Stoddard knows the challenges of running a small team; he’s realistic. But he also knows that his team has something to offer companies wanting a taste of the sport the way it used to be…they way it still is for the smaller teams in some ways.
“(Success is) paying the bills every week, keeping people employed, getting to the racetrack, and doing a good job for the sponsors and the people who have supported us all year long. There’s a heck of a value back here,” says Stoddard. “We’re not going to go contend for the win this weekend, but for the cost that we have versus what it is to run in the top 5, we give a heck of a value to the sponsors. We try to make sure that we do a good job for them. There’s disappointment that we don’t get enough coverage from the governing body, but it is what it is.
“I’ve been able to keep people employed the last three or four years and we’ve been able to do a good job for the sponsors, enough so they wanted to come back,” Stoddard continues. US Chrome has been with me for 20-something years. Southern Pride trucking, C&J…we have a lot of people who come back and continue to support us because of the value we give them and how we treat them at the race track. When they get here, they’re like family. They can go in the lounge with the kids or whatever they want. We’re not as buttoned-up as the top of the field. Our hauler is basically open so anyone who wants to go in can go in there. But I’m most proud of the fact that we’ve been able to keep some good people employed.”
One of those good people Stoddard is employing this year is 20-year-old Cup rookie Timmy Hill. Hill isn’t the team’s only driver; sponsor money dictates that. Federated Auto Parts has been with Schrader forever. C&J Energy is from Labonte’s hometown and backs him. Part-owner Boris Said runs the road courses. But Hill has gotten his share of seat time this year, and Stoddard is impressed with the youngster’s performance.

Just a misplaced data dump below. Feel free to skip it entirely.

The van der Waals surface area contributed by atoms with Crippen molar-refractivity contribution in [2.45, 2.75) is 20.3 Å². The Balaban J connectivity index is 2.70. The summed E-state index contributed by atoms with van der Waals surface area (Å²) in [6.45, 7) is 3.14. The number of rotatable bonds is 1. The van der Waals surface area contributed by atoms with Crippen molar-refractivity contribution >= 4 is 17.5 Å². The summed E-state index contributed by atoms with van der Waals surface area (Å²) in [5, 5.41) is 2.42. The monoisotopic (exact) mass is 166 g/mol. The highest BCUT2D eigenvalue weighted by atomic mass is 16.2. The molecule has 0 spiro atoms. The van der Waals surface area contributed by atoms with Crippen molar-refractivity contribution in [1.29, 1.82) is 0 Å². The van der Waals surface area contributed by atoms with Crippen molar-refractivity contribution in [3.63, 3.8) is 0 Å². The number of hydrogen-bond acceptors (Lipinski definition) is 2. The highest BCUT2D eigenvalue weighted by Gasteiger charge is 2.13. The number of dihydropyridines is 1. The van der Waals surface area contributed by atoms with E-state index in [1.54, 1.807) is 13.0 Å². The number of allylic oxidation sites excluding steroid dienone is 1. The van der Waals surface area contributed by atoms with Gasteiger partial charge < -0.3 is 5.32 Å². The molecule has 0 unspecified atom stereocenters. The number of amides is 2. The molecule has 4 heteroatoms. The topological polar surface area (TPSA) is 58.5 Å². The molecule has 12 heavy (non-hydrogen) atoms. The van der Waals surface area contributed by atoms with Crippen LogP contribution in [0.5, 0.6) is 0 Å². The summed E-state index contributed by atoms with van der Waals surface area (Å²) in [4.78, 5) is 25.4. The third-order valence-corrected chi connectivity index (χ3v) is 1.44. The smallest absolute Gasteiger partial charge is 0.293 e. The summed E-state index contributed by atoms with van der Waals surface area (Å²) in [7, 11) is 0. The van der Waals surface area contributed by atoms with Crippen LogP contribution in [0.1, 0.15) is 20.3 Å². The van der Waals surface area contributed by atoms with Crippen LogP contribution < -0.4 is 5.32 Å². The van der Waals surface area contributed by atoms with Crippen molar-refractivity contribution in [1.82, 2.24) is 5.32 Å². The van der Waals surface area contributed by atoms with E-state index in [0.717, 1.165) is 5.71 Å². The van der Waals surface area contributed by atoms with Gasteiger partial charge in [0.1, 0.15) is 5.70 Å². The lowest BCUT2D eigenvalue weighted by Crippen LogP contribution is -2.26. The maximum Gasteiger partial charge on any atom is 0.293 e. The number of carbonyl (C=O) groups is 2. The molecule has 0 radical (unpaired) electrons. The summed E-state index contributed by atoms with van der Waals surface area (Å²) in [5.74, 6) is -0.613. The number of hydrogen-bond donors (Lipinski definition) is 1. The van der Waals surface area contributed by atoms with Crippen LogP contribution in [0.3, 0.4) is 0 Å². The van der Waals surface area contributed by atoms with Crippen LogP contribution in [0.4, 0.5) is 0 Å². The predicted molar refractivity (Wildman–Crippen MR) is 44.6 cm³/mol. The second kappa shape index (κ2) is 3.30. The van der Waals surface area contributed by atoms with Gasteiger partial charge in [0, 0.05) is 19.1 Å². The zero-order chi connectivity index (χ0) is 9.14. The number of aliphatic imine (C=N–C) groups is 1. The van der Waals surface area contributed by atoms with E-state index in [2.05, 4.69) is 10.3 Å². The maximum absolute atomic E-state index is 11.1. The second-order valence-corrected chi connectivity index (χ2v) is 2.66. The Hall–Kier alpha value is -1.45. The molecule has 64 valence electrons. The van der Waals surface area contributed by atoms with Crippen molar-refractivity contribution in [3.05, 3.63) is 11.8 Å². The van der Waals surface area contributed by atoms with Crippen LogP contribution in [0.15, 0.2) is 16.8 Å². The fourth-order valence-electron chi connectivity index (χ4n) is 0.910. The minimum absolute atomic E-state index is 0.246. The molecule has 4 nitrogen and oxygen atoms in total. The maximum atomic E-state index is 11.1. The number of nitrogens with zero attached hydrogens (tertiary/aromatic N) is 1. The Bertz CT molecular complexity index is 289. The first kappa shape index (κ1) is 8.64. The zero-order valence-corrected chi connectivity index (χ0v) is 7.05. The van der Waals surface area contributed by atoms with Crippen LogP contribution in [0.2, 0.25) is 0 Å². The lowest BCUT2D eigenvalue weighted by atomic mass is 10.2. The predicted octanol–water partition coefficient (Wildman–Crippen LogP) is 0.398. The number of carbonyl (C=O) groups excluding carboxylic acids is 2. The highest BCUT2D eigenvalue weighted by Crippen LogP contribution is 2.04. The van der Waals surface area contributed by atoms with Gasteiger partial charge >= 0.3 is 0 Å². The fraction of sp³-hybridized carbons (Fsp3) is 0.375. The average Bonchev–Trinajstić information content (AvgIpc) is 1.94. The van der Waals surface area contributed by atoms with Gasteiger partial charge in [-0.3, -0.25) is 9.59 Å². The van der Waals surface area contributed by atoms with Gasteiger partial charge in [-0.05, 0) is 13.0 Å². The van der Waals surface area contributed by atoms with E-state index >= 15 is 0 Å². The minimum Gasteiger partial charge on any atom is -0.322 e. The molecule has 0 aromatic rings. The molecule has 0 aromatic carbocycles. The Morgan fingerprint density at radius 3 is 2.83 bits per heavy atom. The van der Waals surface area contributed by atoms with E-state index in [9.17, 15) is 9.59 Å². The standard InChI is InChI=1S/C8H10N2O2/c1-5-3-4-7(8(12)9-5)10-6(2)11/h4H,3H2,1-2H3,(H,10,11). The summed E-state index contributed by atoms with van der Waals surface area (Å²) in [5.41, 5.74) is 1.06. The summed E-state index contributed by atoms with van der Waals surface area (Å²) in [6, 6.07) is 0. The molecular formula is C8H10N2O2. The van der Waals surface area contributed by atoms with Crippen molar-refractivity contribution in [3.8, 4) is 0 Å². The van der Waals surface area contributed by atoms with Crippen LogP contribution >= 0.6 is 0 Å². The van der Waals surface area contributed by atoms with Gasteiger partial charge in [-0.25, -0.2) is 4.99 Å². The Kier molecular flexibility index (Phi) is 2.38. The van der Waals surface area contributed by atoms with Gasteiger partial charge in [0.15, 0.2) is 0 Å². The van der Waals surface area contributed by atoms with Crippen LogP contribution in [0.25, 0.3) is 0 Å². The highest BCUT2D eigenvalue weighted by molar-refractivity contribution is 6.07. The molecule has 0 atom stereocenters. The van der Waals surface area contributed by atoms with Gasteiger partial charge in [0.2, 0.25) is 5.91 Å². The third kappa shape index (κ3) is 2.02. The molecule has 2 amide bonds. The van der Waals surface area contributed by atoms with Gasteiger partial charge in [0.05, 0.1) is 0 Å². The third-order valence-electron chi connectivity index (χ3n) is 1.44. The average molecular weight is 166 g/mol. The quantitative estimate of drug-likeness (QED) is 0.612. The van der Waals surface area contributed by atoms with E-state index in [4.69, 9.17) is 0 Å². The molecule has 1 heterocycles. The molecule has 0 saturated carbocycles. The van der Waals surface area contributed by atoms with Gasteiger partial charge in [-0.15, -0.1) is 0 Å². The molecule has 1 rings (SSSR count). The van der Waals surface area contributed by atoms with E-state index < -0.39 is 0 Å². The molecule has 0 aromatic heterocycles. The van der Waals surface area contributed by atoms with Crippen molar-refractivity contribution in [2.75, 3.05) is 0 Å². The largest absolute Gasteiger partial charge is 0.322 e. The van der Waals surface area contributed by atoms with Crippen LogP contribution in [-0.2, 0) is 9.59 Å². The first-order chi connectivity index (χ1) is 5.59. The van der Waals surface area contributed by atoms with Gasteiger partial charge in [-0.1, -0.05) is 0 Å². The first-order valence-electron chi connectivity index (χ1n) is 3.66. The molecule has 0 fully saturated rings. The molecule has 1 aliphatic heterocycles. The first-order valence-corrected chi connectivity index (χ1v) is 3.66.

“He’s run some great races,” Stoddard says. “I was just telling Doug Yates that he has scratched the right side of the car one time. You look at some other guys who have come into the sport years ago—Kyle Busch couldn’t leave pit lane without wrecking. He finally figured it out and he’s one of the greatest drivers in the sport, but Timmy has chosen to do it the other way: run smart, run within his means.”
For Hill, running in the Cup Series is the culmination of a boy’s dream. He started running go-karts at age 11 in King George, Virginia, not far from his Maryland home. From there, Hill and his family moved to the racing mecca of Charlotte, North Carolina, where he ran the quarter-mile at Charlotte Motor Speedway first in Bandolero cars, then in Legends machines, during the track’s Summer Shootout Series. From there, Hill joined the Allison Legacy Series, a touring series that runs four-cylinder, ¾ scale stock cars at short tracks on the East Coast. Hill was able to experience a touring series for the first time, and he had to learn race tracks in a hurry—usually just one day.
By the time he was 18, Hill was the NASCAR Nationwide Series Rookie of the Year, and his team was ready to make the move to Cup…they thought. After a few races in 2011, owner Rick Ware took his operation, and Hill, back to the Nationwide Series. But Hill had had a taste of the top division, and that was where he wanted to be. He contacted teams, sent them his resume…and it was Stoddard who called him back, putting him in the car in Charlotte. Hill had run for Joe Nemechek at Talladega, but that was a start and park from the start.
Unfortunately, Hill’s first full race ended around the halfway mark, when the engine blew. He finally finished a race in Kansas, and finished it well for the team, running 22nd and on the lead lap.